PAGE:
Alex’s Meadow RPG was a blast to make. This is my first ever RPG. While it is not an RPG proper, there are no leveling, stats or anything like that, it does have that RPG feel to it. There is a lot that would have to be added for this to resemble a real RPG.
But enough about that, let’s talk the game as it is. As you may know from earlier blog posts, this game was based off a level that my son designed. It was really fun watching how excited he was to create the level and then to actually see it turn into a game. Continue Reading
Recently, I have been working on my June One Game. I decided to take the level that my son built and turn it into a quick game. So I did what I thought was all that was needed and pulled it into a HaxeFlixel project. And it borked. This is what I got.
In the early part of last year, we wrote an article about our thoughts on Let’s Play videos and fair use. This was written in response to Nintendo’s choice to use YouTube’s Content ID system to claim ad revenue on user created videos of their games.
In that we wrote that fair use trumps any claim we may have on video’s depicting our games.
But for us, we don’t think that creating a video of you playing our game is anything but fair use. How can it not be? You are not creating direct copies of our games. So you are not infringing our right to be the sole distributor of our game. The videos are clearly transformative. Meaning, it is not a substitute for people buying our game as watching a video is a vastly different experience than actually playing it. Additionally, the majority of let’s play videos include content, such as commentary, that is not created by us. That is the copyright of the person creating the video. We provided a canvas, they made the painting. That is how we see it.
Because of these thoughts, we chose not to give explicit permission to create let’s play videos of our games because we have no to right to do so.
But now another issue has come up, one that was at issue back then, but didn’t make the headlines as it is now. This issue is whether game developers have any right to claim money made by let’s players. Why is this an issue now? Two reasons.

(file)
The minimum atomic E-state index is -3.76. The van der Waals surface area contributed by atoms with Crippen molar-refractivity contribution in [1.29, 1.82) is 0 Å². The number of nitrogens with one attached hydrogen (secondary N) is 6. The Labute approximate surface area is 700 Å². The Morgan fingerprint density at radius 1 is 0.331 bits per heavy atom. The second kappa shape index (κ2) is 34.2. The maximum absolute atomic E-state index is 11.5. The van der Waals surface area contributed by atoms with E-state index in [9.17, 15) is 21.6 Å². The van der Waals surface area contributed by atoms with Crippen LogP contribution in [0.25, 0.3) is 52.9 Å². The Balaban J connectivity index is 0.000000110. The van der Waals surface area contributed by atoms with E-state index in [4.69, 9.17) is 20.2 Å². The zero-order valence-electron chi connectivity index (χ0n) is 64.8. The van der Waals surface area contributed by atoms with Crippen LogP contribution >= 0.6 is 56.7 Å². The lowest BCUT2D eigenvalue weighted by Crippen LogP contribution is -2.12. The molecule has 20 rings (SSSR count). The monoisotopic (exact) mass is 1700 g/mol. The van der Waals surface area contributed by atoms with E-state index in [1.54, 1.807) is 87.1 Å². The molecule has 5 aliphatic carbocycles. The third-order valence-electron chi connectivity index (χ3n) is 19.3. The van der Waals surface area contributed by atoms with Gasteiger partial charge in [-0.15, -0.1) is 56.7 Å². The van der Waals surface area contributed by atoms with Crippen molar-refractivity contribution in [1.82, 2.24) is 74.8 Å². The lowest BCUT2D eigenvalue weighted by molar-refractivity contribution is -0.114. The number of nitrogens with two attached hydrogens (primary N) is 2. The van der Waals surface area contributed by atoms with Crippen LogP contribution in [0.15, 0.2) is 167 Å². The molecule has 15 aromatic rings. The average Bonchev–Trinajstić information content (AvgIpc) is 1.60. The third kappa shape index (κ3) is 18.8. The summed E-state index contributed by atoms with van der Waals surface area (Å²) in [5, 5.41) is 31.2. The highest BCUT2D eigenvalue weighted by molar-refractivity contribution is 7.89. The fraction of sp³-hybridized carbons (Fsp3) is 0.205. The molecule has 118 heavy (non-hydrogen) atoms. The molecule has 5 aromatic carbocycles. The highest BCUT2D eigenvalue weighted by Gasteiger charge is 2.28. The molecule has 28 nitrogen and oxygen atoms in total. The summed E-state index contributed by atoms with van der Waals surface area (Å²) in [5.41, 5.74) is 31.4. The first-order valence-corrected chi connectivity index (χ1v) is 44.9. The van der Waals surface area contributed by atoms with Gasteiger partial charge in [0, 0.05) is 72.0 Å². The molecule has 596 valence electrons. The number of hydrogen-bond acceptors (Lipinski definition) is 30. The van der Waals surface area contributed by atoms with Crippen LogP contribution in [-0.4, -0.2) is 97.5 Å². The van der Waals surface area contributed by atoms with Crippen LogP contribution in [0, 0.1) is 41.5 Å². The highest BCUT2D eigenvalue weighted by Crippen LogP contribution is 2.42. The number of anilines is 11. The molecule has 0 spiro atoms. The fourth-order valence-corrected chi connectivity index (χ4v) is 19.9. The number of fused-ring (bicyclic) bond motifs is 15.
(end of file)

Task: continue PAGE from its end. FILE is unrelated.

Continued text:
So we gave our general thoughts on this matter last year, but wanted to respond further. So we wanted to answer a few questions about our thoughts on this money issue. Questions are thanks to Oklahoma Game Developers (which I write for and own) Continue Reading
So I have been working with the Tiled Map Editor and I am super excited about using this cool new tool. I already mentioned it when I wrote about my May One Game Project. But I wanted to share some of the cool things I have found when messing around with this tool.
First off, I cannot emphasize more just how darn cool this map editor is. This thing is super easy to use and super fast. I can churn out basic levels in no time. The sample map I am going to show you in this article was tossed together in about 5 minutes. I didn’t have to really work at this at all.
In comparison, my prior efforts to create hand coded levels were a bit convoluted in retrospect. That one took me over an hour to put together.
So let’s explore a sample level I created. This one is inspired by the level I created in my other attempt that I linked above. It isn’t quite the same, though. Continue Reading
This month I set out to create a Bomberman style game. I got the idea from two sources. One was a demo for grid based movement on the HaxeFlixel website. From that demo, I learned of a powerful map editing tool called Tiled Map Editor. Using these, I began work on something that I just was not able to complete.
I feel like I am a broken record on this, but I ran into a wall of time. May was the last month for my wife and I to move everything out of a failed business venture we had. So we were spending every night and weekend I had cleaning and moving things out. As such, I had extremely limited time to work on this game.
However, even though I did not complete my May One Game, I still learned a lot from this one.
The major thing I learned was about the Tiled Map Editor. Everything in this game, aside from the starting point of the player, was put into this game using the Map Editor. I could have even included the player position in this, but i chose not to as I was building the game.
This Map Editor is extremely powerful and has been added to my permanent set of tools I use for creating games. Every 2D game I make from now on will use this tool for its level creation capabilities. Check it out for yourself to see what I am talking about.
The second thing I learned was how to properly implement grid movement for a player character. Looking at the demo code for the feature it was pretty easy for me to parse out what I needed to do to get it working. This is another feature that will be included in future games and could actually be used to expand my March game Board Game Quest.
This is definitely a game idea I want to complete in the future. I think once fleshed out it could make a great multiplayer game. THe original Bomberman still remains one of the most fun games I have ever played.
So if I find myself able to revisit it, you will not be disappointed. But for now, I have other plns for the month of June.